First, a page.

Saturday, February 04, 2006

Free WiFi? Why not?

This post comes from a friend...

As a frequent user of wireless internet in my home and in public spaces, including Harvard Medical School, Boston Public Library, and in hotels, I have often lamented that I am unable to use wireless access while delayed (usually) flying out of Boston's Logan International Airport. You see, I don't fly out of Logan frequently enough to warrant subscribing to Massport's expensive WiFi service. Little did I know, other airports offer this service for free, and local organizations are concerned that Massport's actions may possibly establish a dangerous precedent.

Massport's reasons for charging for WiFi? Here's an excerpt of an article from Ars Technica...

"...Massport inists that it needs to devote time and effort to monitoring WiFi access points to ensure that they do not negatively interfere with airline and security communications. Of course, it's just a coincidence that Massport installed its own WiFi network at Logan in 2004, for which it charges customers US$8 a day. Its own system is apparently in no danger of interfering with communications, though free systems installed by the airlines might be."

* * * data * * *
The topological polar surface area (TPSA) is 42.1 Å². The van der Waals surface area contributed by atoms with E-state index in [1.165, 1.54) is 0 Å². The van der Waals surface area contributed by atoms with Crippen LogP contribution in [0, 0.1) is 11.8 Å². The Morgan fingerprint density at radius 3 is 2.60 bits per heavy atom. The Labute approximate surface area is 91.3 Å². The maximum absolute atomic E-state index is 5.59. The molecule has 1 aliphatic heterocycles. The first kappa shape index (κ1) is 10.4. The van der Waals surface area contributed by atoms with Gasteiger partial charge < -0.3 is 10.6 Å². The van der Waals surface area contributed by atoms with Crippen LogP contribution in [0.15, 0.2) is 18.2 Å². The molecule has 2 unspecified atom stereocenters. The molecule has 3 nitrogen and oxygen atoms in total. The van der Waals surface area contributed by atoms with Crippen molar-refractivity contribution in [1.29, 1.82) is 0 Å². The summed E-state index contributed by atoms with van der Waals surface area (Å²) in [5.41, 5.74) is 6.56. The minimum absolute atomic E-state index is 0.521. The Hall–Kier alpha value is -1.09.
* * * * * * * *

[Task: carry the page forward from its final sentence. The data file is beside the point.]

It also doesn't help that Massport shut down WiFi systems owned by Continental and American at Logan. The airport won't even allow Delta to fire up the system it installed in its own terminal, which opened last year after being renovated.

So should landlords (in this case, Logan Airport) force clients (the airlines) to use their network? Many feel that Massport is guilty of running a monopoly over wireless internet access, "blatantly contrary to federal law," according to a representative of the CTIA, an organization that backs wireless supporters like Verizon and Sprint.

Lastly, a few words on the safety airport WiFi use safe? According to the FCC, "...WiFi posed no in-flight danger to planes even as the FAA decided to continue its ban on the practice." If it's safe for use on planes, so should it be on the ground.

Read the entire article here.


Blogger Phlip said...

I knew that situation was f@*^ed up. The airlines should do whatever they need to do in order to get their own systems running. It's annoying.

2:03 PM  

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